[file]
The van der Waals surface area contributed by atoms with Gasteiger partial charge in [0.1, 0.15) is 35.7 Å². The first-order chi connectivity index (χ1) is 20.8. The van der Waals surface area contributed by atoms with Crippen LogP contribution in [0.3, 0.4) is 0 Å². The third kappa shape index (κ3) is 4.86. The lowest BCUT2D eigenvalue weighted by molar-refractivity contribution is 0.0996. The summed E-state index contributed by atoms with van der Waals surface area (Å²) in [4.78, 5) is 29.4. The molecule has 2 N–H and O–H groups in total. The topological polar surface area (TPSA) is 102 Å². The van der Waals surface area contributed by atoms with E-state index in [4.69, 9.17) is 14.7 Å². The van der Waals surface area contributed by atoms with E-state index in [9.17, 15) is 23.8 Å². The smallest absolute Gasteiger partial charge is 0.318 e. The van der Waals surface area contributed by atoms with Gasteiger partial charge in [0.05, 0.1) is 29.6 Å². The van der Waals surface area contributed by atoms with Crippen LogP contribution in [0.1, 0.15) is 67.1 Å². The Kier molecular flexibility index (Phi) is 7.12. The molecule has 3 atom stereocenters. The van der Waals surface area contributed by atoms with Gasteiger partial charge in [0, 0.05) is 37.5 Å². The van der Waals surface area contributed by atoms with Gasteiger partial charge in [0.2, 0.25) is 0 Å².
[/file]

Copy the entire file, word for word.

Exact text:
The van der Waals surface area contributed by atoms with Gasteiger partial charge in [0.1, 0.15) is 35.7 Å². The first-order chi connectivity index (χ1) is 20.8. The van der Waals surface area contributed by atoms with Crippen LogP contribution in [0.3, 0.4) is 0 Å². The third kappa shape index (κ3) is 4.86. The lowest BCUT2D eigenvalue weighted by molar-refractivity contribution is 0.0996. The summed E-state index contributed by atoms with van der Waals surface area (Å²) in [4.78, 5) is 29.4. The molecule has 2 N–H and O–H groups in total. The topological polar surface area (TPSA) is 102 Å². The van der Waals surface area contributed by atoms with E-state index in [4.69, 9.17) is 14.7 Å². The van der Waals surface area contributed by atoms with E-state index in [9.17, 15) is 23.8 Å². The smallest absolute Gasteiger partial charge is 0.318 e. The van der Waals surface area contributed by atoms with Gasteiger partial charge in [0.05, 0.1) is 29.6 Å². The van der Waals surface area contributed by atoms with Crippen LogP contribution in [0.1, 0.15) is 67.1 Å². The Kier molecular flexibility index (Phi) is 7.12. The molecule has 3 atom stereocenters. The van der Waals surface area contributed by atoms with Gasteiger partial charge in [0, 0.05) is 37.5 Å². The van der Waals surface area contributed by atoms with Gasteiger partial charge in [0.2, 0.25) is 0 Å².